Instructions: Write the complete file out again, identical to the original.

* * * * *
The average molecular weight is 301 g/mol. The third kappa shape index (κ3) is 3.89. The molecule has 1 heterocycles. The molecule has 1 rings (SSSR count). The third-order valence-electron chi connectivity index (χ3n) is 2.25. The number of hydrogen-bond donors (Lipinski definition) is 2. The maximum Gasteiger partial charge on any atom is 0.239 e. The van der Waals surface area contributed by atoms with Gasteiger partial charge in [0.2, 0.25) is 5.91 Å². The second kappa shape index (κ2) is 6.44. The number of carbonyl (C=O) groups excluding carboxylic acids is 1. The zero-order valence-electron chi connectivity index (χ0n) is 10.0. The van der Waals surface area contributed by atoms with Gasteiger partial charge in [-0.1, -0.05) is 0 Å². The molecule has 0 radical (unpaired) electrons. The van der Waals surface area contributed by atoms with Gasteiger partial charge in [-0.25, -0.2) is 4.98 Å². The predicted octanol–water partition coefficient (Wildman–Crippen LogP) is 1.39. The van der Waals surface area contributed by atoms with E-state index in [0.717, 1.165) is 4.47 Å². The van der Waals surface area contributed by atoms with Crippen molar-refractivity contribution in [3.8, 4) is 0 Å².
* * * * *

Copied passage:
The average molecular weight is 301 g/mol. The third kappa shape index (κ3) is 3.89. The molecule has 1 heterocycles. The molecule has 1 rings (SSSR count). The third-order valence-electron chi connectivity index (χ3n) is 2.25. The number of hydrogen-bond donors (Lipinski definition) is 2. The maximum Gasteiger partial charge on any atom is 0.239 e. The van der Waals surface area contributed by atoms with Gasteiger partial charge in [0.2, 0.25) is 5.91 Å². The second kappa shape index (κ2) is 6.44. The number of carbonyl (C=O) groups excluding carboxylic acids is 1. The zero-order valence-electron chi connectivity index (χ0n) is 10.0. The van der Waals surface area contributed by atoms with Gasteiger partial charge in [-0.1, -0.05) is 0 Å². The molecule has 0 radical (unpaired) electrons. The van der Waals surface area contributed by atoms with Gasteiger partial charge in [-0.25, -0.2) is 4.98 Å². The predicted octanol–water partition coefficient (Wildman–Crippen LogP) is 1.39. The van der Waals surface area contributed by atoms with E-state index in [0.717, 1.165) is 4.47 Å². The van der Waals surface area contributed by atoms with Crippen molar-refractivity contribution in [3.8, 4) is 0 Å².